Budget Committee new and enhanced

  • Not-so-good news ... As shown in the table below, the funds used to pay for those new and enhanced programs were taken from funding increases requested by three out of four of the City's Accountability Offices, as well as, a decrease in funds intended for the capital budget. This motion has the effect of freezing the budgets of the Integrity Commissioner's Office, the Office of the Ombudsman, and the Office of the Lobbyist Registrar, denying the requests of these offices for additional funds to carry out their work. The Auditor General's budget was not affected by this motion. Read more about the Accountability Offices below.

Budget Committee new and enhanced funding sources

  • About the Accountability Officers: According to the City website, the City's four Accountability Officers "help ensure your local government remains open and transparent". The Integrity Commissioner "oversees the conduct and ethical behaviour of City Councillors and Members of local boards". Ombudsman Toronto "listens to and investigates complaints and concerns about City administration and unfairness in the delivery of City services". The Lobbyist Registrar "ensures the public disclosure of lobbying activities and oversees the regulation of lobbyists' conduct". The Auditor General "assists City Council in holding itself accountable to taxpayers of the City of Toronto. This includes reviews of City services and how public funds are used."
  • The motion freezes the Integrity Commissioner's budget, denying this office's request for an additional $190,000 for "enhanced legal and investigative services...for external support and expertise to enable the office to respond to high volumes, complex cases and new statutory time limits." The budget documents indicate that without these funds "the ability of the Office of the Integrity Commissioner to fulfill its statutory mandate will be compromised. The enhancement request is a modest, prudent measure to enable the Office to maintain current advice service levels and improve complaint service levels to bring them in line with statutory time limits."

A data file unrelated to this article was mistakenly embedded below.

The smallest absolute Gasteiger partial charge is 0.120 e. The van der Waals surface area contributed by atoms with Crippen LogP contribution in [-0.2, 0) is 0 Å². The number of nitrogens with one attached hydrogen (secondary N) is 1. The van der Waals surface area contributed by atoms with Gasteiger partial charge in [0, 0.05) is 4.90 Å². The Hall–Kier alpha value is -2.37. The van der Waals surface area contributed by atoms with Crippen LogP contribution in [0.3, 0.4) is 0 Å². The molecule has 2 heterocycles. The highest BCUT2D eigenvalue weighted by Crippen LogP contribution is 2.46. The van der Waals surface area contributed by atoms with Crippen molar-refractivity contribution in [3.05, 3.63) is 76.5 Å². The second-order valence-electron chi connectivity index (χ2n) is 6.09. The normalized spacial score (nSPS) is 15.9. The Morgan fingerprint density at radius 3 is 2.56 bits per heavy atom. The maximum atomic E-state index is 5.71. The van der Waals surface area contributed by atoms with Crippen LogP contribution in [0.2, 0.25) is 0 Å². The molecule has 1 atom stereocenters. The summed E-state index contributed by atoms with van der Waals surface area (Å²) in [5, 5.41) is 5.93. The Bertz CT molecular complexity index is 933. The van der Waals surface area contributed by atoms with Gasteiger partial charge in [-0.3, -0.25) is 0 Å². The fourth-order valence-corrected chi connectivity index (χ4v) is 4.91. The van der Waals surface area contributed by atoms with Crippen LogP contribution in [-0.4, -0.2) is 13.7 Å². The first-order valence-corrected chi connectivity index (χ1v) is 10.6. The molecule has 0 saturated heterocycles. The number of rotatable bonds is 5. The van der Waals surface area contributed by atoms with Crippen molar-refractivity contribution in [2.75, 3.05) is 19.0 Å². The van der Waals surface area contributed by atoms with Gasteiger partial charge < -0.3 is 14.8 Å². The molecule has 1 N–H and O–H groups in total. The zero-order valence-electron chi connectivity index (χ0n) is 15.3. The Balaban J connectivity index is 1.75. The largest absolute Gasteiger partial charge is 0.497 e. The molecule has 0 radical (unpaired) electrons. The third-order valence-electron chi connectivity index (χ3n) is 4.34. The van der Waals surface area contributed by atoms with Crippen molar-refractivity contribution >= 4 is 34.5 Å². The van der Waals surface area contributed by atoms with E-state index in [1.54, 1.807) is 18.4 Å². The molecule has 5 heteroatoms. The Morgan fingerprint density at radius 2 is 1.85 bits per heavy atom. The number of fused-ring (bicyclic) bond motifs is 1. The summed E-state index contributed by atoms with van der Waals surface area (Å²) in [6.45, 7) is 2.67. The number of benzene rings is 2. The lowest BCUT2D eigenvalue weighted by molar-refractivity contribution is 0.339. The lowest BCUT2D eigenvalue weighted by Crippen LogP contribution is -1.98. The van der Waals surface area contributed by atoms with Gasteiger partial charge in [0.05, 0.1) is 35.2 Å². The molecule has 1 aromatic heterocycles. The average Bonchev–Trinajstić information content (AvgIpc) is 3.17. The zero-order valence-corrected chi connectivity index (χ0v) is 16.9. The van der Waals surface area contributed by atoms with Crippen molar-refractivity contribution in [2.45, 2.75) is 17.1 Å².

• The motion also freezes the Ombudsman's budget, denying this office's request for an additional $167,200 for one permanent Investigator position and one permanent Complaints Analyst position. The Ombudsman's Office budget notes indicate: "This staff increase is essential for Ombudsman Toronto to keep up with increased complaints volume and complexity and to conduct "proactive ombudsmanship" by providing consultation to City staff on the requirements of administrative fairness." The budget documents also note that these funds will allow the office to maintain service levels by responding to the increase demand for its services.
  • The motion also freezes the Lobbyist Registrar's budget, denying this office's request for an additional $255,100 "to meet statutory Education & Outreach requirements by adding 1.0 permanent Lobbyist Registry & Stakeholder Outreach position" and "to meet statutory Investigation & Legal requirements by adding 1.0 permanent Junior Counsel position and increase to the investigative and legal expenses budgets." The budget documents note:  Current Service levels are being challenged by the following factors: Upgrades in technology platform supporting the Registry require permanent dedication of resources; Under-resourcing within each of the two units: Inquiries and Investigations Unit (Investigations Unit) and Lobbyist Registry Unit (Registry Unit); New legislative amendments broadening enforcement powers; and Exponential increases in Registry activity since it was established notwithstanding that staff complement has not changed from the approved FTE of 8.3 in 2009. The enhancements requested are required to ensure that service continues in an accurate, timely and efficient manner. The sustainment of current and future service levels is at risk."